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Aug 062009
 
Stressed Eric

Image via Wikipedia

Read about how to recognise workplace stress here

At home and at work there are countless things in our lives that cause us to become anxious and ultimately lead to stress. Things like our relationships with our family and our work colleagues, lack of sleep, a feeling of having too much to do and not enough time, not making the time to relax and unwind… the list is practically endless.

In the workplace stress inducing situations are rife. Common ones include strained working relationships, heavy workloads, long hours, unrealistic expectations, poor communications, insufficient or improper training or concerns about job security. Stress typically builds up when a variety of potentially stressful experiences combine to overwhelm us: when we perceive that we’re out of our depth and believe that we have little or no control.

One of the problems with trying to define exactly what causes stress is that its a subjective thing. We all have different stress thresholds and find different things stressful. Some people, for example, find the thought of changing jobs terrifying, while others relish the challenge such a change brings. What we find stressful  is a very personal thing.

The important thing is to recognise your own stress thresholds, and when your stress alarm bells start to ring, take steps to manage that stress before it starts to have a detrimental affect on your work, and more importantly your health. If you start to feel the pressure, here are a few things you could try to keep your stress levels under control.

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Jul 142009
 
Mental Health: Stress and Work

Image by xeeliz via Flickr

Life in the modern Ireland has become increasingly stressful. Stress, for example, recently overtook back pain as the single biggest cause of absenteeism in the Irish workplace.
For employers that’s a big thing. The Irish Small Firms Association (SFA) recently estimated that staff absenteeism alone could be costing small businesses in this country more than €800 million every year – pointing out that it was a conservative estimate and that the actual figure could top €1 billion. Stress also decreases the productivity of employees who make it in to work – so employers are hit by a double whammy.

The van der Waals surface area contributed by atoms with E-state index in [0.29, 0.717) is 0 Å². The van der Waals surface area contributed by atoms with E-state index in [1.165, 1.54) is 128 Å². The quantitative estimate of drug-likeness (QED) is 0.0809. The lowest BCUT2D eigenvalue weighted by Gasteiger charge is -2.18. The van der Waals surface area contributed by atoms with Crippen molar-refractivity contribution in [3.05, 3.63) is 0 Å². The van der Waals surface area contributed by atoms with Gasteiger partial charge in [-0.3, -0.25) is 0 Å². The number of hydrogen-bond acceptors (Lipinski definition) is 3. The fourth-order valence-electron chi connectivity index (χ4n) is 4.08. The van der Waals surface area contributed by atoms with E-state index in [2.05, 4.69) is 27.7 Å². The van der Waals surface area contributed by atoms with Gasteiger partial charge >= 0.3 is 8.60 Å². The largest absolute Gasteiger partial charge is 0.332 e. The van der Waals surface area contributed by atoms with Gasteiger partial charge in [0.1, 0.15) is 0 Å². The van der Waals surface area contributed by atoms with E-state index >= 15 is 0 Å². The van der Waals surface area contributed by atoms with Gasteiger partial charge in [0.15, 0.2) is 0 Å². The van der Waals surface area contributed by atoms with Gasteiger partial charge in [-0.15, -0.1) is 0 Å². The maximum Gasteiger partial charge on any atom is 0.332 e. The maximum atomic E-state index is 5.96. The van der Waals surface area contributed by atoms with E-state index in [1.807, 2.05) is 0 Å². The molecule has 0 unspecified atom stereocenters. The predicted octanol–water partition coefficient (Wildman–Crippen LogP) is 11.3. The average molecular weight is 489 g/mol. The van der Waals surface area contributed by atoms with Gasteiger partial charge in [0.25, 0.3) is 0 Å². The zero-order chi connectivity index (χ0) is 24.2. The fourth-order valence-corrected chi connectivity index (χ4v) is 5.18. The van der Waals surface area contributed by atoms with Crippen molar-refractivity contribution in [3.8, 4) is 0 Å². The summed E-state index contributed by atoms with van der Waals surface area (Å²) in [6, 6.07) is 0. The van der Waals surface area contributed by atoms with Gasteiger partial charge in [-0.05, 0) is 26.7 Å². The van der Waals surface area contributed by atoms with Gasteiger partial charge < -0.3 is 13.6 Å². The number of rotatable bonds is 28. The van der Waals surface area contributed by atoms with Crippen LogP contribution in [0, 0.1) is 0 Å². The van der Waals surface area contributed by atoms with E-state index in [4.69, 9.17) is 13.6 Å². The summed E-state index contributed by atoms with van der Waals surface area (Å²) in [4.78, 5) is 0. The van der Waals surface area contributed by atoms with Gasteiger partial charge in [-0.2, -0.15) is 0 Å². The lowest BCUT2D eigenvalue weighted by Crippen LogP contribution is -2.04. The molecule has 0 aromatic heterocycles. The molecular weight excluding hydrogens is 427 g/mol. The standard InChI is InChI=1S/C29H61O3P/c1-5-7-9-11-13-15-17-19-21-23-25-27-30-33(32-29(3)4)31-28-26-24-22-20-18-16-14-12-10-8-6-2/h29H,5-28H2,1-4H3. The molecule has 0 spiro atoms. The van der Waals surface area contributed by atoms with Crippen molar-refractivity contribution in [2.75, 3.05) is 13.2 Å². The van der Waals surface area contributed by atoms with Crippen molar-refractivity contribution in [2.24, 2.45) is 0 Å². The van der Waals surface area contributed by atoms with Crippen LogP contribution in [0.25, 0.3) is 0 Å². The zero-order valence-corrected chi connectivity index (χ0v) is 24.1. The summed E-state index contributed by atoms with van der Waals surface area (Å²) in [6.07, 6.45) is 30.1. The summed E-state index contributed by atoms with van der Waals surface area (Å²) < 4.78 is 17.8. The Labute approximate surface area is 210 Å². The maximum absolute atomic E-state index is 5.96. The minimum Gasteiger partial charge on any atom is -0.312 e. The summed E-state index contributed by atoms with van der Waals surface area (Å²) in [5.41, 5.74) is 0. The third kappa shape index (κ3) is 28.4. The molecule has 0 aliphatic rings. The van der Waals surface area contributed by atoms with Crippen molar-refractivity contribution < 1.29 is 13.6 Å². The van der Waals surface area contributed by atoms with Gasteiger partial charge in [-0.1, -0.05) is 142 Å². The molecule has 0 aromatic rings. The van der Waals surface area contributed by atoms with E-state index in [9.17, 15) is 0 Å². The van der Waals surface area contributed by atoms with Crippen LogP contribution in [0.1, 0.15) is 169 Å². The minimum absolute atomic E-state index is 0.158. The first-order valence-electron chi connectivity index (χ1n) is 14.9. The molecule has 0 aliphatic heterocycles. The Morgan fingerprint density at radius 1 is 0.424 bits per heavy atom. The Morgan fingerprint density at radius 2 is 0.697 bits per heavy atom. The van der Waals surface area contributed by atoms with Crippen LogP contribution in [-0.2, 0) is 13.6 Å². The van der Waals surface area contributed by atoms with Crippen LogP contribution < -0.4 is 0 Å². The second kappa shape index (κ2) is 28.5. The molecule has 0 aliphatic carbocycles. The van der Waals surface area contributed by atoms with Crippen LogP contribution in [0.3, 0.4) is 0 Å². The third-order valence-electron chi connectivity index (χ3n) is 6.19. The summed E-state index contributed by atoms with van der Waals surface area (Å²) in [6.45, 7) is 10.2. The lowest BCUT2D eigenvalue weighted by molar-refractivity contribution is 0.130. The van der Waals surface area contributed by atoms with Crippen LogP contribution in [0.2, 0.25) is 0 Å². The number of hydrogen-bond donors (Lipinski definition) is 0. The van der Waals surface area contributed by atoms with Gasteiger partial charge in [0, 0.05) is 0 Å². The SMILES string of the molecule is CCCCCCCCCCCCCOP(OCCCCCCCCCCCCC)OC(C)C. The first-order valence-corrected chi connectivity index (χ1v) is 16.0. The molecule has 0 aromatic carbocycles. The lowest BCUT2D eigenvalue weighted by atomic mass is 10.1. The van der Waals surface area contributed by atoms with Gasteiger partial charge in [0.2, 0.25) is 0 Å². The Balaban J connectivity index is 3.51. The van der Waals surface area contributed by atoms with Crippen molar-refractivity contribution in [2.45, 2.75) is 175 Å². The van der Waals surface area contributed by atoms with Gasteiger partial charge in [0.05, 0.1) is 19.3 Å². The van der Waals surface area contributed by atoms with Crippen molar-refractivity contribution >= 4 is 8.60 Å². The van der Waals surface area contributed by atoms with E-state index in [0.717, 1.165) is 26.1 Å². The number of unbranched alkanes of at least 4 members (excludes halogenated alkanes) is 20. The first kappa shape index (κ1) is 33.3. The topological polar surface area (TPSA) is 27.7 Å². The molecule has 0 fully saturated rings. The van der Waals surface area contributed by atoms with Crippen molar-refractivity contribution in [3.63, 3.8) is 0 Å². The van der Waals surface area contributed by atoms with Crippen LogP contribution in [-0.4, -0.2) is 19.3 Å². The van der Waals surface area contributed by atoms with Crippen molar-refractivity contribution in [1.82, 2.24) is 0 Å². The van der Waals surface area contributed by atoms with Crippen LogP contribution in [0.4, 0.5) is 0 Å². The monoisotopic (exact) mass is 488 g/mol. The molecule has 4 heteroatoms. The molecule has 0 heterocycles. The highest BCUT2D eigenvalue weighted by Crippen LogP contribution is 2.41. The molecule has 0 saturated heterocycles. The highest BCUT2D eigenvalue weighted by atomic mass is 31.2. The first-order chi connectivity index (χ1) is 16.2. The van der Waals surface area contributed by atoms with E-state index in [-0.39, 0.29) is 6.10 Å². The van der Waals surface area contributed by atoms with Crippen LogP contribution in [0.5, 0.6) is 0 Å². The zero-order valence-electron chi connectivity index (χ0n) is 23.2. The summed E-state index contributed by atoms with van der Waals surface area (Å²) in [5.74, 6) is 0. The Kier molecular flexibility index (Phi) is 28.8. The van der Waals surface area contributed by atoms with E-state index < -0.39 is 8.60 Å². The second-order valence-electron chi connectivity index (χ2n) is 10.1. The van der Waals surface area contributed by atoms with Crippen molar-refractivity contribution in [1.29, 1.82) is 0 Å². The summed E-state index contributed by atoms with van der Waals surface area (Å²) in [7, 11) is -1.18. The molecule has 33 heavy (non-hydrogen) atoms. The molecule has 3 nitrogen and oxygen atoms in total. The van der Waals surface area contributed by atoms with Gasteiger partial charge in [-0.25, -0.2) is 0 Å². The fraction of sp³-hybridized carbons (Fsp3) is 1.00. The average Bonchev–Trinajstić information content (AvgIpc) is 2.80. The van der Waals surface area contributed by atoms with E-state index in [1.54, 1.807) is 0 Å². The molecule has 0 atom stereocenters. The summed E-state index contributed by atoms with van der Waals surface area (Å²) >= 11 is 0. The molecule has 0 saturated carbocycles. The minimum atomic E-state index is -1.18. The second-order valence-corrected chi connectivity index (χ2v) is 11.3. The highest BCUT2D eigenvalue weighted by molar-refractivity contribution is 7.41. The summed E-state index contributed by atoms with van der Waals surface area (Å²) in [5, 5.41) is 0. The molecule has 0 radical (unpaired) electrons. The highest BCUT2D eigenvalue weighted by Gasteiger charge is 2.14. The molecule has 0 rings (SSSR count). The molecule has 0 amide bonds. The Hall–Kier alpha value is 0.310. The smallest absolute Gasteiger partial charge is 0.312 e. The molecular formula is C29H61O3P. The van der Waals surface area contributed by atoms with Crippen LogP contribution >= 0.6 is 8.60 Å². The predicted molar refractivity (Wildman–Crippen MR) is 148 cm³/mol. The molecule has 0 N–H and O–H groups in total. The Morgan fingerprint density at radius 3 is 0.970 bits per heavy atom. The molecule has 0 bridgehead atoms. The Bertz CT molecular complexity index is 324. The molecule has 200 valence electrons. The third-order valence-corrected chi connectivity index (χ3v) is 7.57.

For the individual employee increasing levels of stress in the workplace is also bad news. Although some stress at work is inevitable – even desirable, because the resulting adrenalin helps to keep us focussed, motivated and performing at our peak – too much stress has the opposite effect, and productivity tends to plummet. Another worrying aspect of stress is that it can, if left unmanaged, have far reaching implications not just for your performance at work, but also for your long term mental health.

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Jul 102009
 
My Work Space

Image by ForestForTrees via Flickr

Employee Assistance Programmes, or EAP‘s, are becoming increasingly popular in the Irish workplace, and are helping organisations to comply with new health and safety legislation, improve productivity and retain their key staff. But what exactly are they, where did they originate and how do they benefit the average employee?

In a nutshell a modern EAP is an independent, confidential counselling and referral programme offered to employees by their employer. In very basic terms the service provides an independent channel of support to helps employees identify and address professional and personal issues before they start to impact on their performance at work.

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